Author: Linda Thompson
Genre: Historical Fiction
Series: Brands from the Burning #2
Release Date: December 1, 2020
A WWII Japanese naval officer. The teenage daughter of a legendary Christian samurai. Three centuries separate them, but a crucial question binds their destinies together.
Which lives have value?
In the highly anticipated sequel to her award-winning debut novel, The Plum Blooms in Winter, Linda Thompson provides a riveting story inspired by true events.
"Splendid story!... Rivals Shogun with its sweeping story of passion and faith, of survival and hope.... Be prepared to be enriched, moved and deeply satisfied." - Jane Kirkpatrick, award-winning author of Something Worth Doing
"Gorgeous... not-to-be-missed..." - Sarah Sundin, bestselling and Carol Award-winning author of When Twilight Breaks and the Sunrise at Normandy series
1587. Bartered off in a peace agreement to the ancient enemies of her illustrious house, is Sono a war prize, a hostage, or a bride? One hope sustains her. If she can provide an heir to the dashing husband she just met, she'll ensure decades of peace for the beloved family she was forced to leave behind. But when a dark secret threatens her desperate bid to purchase their security, she must rise to a battle she never dreamed she'd fight.
1942. Akira Matsuura’s naval vessel explodes under enemy fire. Everything he has lived for disappears in flames with it. His command, his crew, his future—all lost. Worse, his honor is eternally decimated. A prisoner’s life is of value to no one. Least of all to himself. But a stunning twist reveals his family’s secret shame. Can a long-buried truth provide the vital spark that reignites his will to live?
Thrill to two poignant journeys of courage, duty, and sacrifice, deftly woven through the centuries to inspire with dynamic faith that conquers despair.
Reviewer: Anna Bottoms
This was my first book by this author and I will definitely be reading more. Separated by centuries, two members of the Matsuura family must find courage to choose faith over expectations in this sweeping epic story filled with challenges, and triumphs.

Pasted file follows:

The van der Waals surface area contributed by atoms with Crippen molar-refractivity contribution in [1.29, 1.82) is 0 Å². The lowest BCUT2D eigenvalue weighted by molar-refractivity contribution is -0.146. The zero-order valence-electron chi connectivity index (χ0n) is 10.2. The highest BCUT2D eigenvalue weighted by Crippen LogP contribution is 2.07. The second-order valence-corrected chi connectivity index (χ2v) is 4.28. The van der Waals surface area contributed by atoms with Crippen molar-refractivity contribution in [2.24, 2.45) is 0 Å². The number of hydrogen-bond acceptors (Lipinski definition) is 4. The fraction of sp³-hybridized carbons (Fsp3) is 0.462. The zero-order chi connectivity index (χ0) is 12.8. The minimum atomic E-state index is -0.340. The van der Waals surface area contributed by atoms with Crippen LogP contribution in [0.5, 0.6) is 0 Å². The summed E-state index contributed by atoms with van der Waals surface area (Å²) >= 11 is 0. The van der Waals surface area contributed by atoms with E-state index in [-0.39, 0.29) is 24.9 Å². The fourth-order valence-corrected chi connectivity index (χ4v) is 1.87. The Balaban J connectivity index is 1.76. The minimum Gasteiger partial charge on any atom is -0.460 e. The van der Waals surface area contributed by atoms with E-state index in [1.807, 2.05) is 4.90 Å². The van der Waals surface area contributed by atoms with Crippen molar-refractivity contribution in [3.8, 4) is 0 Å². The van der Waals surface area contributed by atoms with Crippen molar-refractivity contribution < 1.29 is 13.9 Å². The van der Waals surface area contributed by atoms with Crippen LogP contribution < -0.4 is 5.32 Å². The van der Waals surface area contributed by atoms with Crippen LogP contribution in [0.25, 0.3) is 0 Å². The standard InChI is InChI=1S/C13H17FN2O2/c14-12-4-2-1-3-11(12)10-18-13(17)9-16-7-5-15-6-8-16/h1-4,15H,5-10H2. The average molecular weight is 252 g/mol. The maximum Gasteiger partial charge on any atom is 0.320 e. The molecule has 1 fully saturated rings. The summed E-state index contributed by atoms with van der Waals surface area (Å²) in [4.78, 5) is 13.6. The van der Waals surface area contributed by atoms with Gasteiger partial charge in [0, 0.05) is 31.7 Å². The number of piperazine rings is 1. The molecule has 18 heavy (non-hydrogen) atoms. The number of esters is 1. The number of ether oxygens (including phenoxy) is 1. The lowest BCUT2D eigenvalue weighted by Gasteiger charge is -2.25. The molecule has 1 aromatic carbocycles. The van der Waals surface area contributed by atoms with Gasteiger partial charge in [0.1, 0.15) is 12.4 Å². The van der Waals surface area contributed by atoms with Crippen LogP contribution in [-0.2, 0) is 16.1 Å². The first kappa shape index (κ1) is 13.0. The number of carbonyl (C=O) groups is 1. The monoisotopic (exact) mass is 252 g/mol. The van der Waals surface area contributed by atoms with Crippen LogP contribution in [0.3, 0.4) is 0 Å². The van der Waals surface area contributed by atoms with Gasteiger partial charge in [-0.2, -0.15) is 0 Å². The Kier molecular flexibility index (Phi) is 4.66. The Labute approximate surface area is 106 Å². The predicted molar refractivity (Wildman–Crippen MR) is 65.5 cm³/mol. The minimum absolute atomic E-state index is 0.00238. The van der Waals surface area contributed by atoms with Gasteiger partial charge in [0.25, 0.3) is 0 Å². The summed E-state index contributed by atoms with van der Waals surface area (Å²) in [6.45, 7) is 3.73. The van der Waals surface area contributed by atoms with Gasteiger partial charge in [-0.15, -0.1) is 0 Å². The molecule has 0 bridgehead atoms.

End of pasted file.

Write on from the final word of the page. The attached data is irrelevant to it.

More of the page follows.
Sono lives in feudal Japan and is bartered to a warring clan in a peace agreement. She is guaranteed her Christian faith and though her new husband is happy with her, she becomes a captive in her own home, her faith challenged at every turn. She must choose between her husband and her faith.
Akira’s ship is bombed during WWII leaving him as the only survivor. He’s scarred physically and on a deeply emotional level. While in captivity in an American internment camp he must decide whether he will seek honor in death as expected in Japanese culture, or find a purpose in living.
I was invested in each character’s story and this was one of few books I’ve read that I couldn’t put down. I highly recommend it.
I was given a copy of this book courtesy of the author through Interviews & Reviews and this is my honest opinion of the book.
Reviewer: Rebecca Maney
"Fear not. Deusu is with thee."
As the only Christian residing within the powerful Buddhist House of Matsuura, Omura Sono feels more more like a prisoner than a blushing new bride, pushed into marriage by her dying father as a gesture of peace between warring families. Efforts to share her faith among members of her new family rapidly disappear, her hopes of happiness as faint as wisps of the horrid ceremonial incense that permeate every occasion, for her new mother-in-law has no intention of honoring any pre-nuptial agreements. Sono is well aware that her husband Hisanobu, who at times appears to adore her, remains first and foremost an imposing samurai warrior, holding her very lifeblood at the tip of his sword. Ultimately, this truth reaches a unwanted climax, the fate of the entire Matsuura lineage is at stake.
Years later, a descendant of the ancient House of Matsuura painfully realizes that he is the sole survivor from a Japanese ship which sank during the horrific battle of Midway. Akira is so ashamed that he didn't die an honorable death that he tries to take his own life on more than one occasion. Providentially, his path crosses that of another another veteran from that fateful night, demonstrating that the power of the Holy Spirit is capable of crossing centuries, beckoning Akira's very soul with the whisper of forgiveness, demonstrating that faith has the courage and strength to revolutionize multiple generations.
Honestly, my own ignorance of Japanese culture was an initial stumbling block as I began to read this story. Some of Sono's experiences were barely comprehensible through the lens of modern mores. Thankfully, the author's deep undercurrent of unshakeable faith served as a steady beacon, lighting the path between her two primary characters, as the actions of one left an eternal imprint on the other. What a lovely story and one that I will readily recommend to those who desire to go deeper in their relationship with "Deusu" by reading historical fiction.
"This mulberry leaf
Whispers a lonesome warrior's
Words of deep longing.
Dearest, when will our arrows
Take flight side by side again?"
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